STATUTE: 18 USC 1001
(a) Except as otherwise provided in this section, whoever, in any matter within the jurisdiction of the executive, legislative, or judicial branch of the Government of the United States, knowingly and willfully-
- Falsifies, conceals, or covers up by any trick, scheme, or device a material fact;
- Makes any materially false, fictitious, or fraudulent statement or representation; or
- Makes or uses any false writing or document knowing the same to contain any materially false, fictitious, or fraudulent statement or entry; shall be fined under this title, imprisoned not more than 5 years or, if the offense involves international or domestic terrorism (as defined in section 2331), imprisoned not more than 8 years, or both.
1. The defendant either 1made or used a false or fraudulent statement, representation, or writing; or falsified, or 2affirmatively concealed or covered up by trick, scheme, or device, a fact that the defendant had a legal duty to disclose.
- (Note that if you give a literal truth, then you can't be charged with false statement, but you can get charged with concealment if you had a duty to disclose the information)
2. The false statement or information concealed was material
- (Something is material if it has a natural tendency to influence or is capable of influencing the decision-making body to which it was addressed.)
- (This is not a very strong defense because:
- YOU DO NOT HAVE TO PROVE THAT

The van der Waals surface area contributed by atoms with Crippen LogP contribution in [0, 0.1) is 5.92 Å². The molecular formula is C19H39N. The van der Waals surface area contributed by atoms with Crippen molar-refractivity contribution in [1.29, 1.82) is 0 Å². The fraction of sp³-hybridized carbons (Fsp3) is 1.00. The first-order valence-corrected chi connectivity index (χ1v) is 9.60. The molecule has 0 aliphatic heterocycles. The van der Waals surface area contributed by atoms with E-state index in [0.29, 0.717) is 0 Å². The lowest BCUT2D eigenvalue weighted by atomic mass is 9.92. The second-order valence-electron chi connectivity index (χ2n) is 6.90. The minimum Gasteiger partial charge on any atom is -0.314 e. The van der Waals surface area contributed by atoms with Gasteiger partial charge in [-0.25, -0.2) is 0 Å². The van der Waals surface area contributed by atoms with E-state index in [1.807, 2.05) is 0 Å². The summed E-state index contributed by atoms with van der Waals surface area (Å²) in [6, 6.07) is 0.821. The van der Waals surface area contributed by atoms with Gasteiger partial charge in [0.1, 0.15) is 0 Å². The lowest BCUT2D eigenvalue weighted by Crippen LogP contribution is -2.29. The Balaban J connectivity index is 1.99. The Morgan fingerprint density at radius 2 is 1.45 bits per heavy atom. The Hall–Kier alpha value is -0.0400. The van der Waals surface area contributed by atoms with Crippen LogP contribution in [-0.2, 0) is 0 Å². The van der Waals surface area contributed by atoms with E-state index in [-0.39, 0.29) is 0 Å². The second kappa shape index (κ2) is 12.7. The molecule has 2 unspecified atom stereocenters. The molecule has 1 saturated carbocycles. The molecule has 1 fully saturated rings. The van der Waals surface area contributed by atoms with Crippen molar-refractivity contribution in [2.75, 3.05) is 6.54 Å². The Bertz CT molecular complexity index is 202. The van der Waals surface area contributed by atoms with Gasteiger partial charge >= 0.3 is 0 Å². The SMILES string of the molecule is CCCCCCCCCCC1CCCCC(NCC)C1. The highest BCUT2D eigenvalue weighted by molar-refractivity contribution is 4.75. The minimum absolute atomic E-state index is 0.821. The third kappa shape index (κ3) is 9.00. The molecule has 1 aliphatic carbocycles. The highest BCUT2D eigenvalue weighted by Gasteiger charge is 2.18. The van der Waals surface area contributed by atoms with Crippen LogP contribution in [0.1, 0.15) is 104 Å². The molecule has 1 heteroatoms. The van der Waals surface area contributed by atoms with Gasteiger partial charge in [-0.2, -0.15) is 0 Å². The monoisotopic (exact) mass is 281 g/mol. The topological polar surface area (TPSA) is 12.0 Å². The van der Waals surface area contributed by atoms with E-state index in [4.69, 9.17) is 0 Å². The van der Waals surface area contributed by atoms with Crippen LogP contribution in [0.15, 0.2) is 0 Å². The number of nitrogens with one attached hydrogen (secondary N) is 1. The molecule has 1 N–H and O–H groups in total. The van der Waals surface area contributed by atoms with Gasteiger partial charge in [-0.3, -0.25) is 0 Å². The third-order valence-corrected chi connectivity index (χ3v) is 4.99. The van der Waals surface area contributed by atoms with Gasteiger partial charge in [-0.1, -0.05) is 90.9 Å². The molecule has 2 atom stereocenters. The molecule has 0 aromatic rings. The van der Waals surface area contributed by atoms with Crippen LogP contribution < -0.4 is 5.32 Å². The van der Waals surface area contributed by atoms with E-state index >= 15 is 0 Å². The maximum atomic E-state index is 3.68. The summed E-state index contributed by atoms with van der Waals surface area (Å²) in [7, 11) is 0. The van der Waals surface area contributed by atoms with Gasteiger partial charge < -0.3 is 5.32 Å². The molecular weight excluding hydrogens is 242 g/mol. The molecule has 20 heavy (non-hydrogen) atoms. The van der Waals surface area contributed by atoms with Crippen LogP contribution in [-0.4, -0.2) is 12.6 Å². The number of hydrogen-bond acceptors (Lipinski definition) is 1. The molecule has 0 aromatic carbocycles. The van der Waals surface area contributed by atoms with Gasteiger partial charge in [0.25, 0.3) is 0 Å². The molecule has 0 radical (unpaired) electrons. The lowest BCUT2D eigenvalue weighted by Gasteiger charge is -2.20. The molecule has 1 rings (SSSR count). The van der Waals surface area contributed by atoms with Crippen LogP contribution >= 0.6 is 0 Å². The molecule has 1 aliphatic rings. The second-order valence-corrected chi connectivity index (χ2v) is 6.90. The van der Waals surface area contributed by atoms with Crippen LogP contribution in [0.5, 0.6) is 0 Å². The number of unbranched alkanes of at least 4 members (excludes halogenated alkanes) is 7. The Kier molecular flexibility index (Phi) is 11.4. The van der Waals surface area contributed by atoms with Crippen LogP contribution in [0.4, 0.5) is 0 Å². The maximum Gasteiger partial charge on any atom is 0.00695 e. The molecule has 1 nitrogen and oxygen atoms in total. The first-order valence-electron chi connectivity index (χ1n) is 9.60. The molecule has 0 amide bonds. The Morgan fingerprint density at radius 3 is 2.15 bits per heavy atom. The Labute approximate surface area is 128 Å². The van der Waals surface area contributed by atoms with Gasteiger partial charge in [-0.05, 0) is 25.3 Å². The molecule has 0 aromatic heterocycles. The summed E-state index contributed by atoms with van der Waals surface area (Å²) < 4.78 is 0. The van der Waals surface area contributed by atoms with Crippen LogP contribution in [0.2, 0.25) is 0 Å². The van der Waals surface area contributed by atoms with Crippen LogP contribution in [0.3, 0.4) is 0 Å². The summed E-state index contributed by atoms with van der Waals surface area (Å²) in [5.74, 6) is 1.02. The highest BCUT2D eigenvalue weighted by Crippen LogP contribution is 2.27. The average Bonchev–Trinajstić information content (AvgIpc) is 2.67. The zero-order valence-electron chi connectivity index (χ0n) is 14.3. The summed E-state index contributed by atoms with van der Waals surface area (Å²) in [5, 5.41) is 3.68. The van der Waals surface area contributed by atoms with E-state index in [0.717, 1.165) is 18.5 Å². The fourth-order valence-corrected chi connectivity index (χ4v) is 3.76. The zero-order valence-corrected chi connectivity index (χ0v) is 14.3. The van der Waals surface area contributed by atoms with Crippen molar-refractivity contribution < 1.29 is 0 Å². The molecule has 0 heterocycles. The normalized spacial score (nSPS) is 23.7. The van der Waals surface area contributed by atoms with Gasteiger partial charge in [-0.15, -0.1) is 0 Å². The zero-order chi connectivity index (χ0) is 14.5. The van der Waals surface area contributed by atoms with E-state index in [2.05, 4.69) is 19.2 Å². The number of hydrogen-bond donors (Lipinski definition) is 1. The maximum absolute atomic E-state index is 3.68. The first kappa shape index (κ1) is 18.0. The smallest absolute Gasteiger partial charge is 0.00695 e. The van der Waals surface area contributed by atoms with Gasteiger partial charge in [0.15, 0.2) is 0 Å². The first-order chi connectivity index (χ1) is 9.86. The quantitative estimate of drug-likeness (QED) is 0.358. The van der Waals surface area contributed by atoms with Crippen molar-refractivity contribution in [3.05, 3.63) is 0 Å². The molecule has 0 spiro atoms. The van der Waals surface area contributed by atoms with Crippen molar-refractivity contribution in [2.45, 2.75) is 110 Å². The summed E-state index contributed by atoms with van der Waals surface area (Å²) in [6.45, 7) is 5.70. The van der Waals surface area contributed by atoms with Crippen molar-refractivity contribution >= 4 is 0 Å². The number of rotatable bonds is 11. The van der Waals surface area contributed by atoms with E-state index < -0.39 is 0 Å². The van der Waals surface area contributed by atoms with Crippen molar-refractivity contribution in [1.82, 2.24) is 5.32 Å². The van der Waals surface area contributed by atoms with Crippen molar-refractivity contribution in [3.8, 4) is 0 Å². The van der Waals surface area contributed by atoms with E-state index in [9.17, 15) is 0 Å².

- a. The false statement was credible or in fact believed.
- b. That the false statement or concealment of fact was actually relied upon or actually influenced by the governmental agency or department (even if no one read it)
- c. That there was any intended or actual financial or property loss to the federal government.
- d. That the statements were required to be filed
- e. That the statement was read, or even received, by the governmental agency or department.
- f. Really, the only thing is to make sure that the government charges materiality in the indictment and makes some allegation to it. If not, it can be dismissed. But they can refile.)
- AND IT IS STILL MATERIAL!
3. The subject matter involved was within the jurisdiction.
4. The jurisdiction is of executive, legislative, or judicial branches of the US federal government.
- (Under the judicial function exception, parties or their counsel may be prosecuted for false submissions to other entities within the judicial branch, such as the probation office. Non-parties may be prosecuted for any false submission within the jurisdiction of the judicial branch. A party to a judicial proceeding will not be prosecuted for that except under perjury.
- Legislative function exception: false statements within the jurisdiction of the legislative branch are subject t prosecution only if they relate to administrative matters or congressional investigations conducted consistent with the applicable congressional rules.)
5. In doing so, defendant acted knowing and willfully.
(KNOWING: This requires knowledge of the falsity.
WILLFUL: There is a split whether you need intent to deceive someone. Some say you do, others say it is enough to know it is false.
Do you have to know that your lie relates to a matter within the jurisdiction of the federal government? NO. (See, US v. Yermian). This is a jurisdictional element, and it is strict liability.
Statutes above are up to date from www.law.cornell.edu as of October 1, 2009.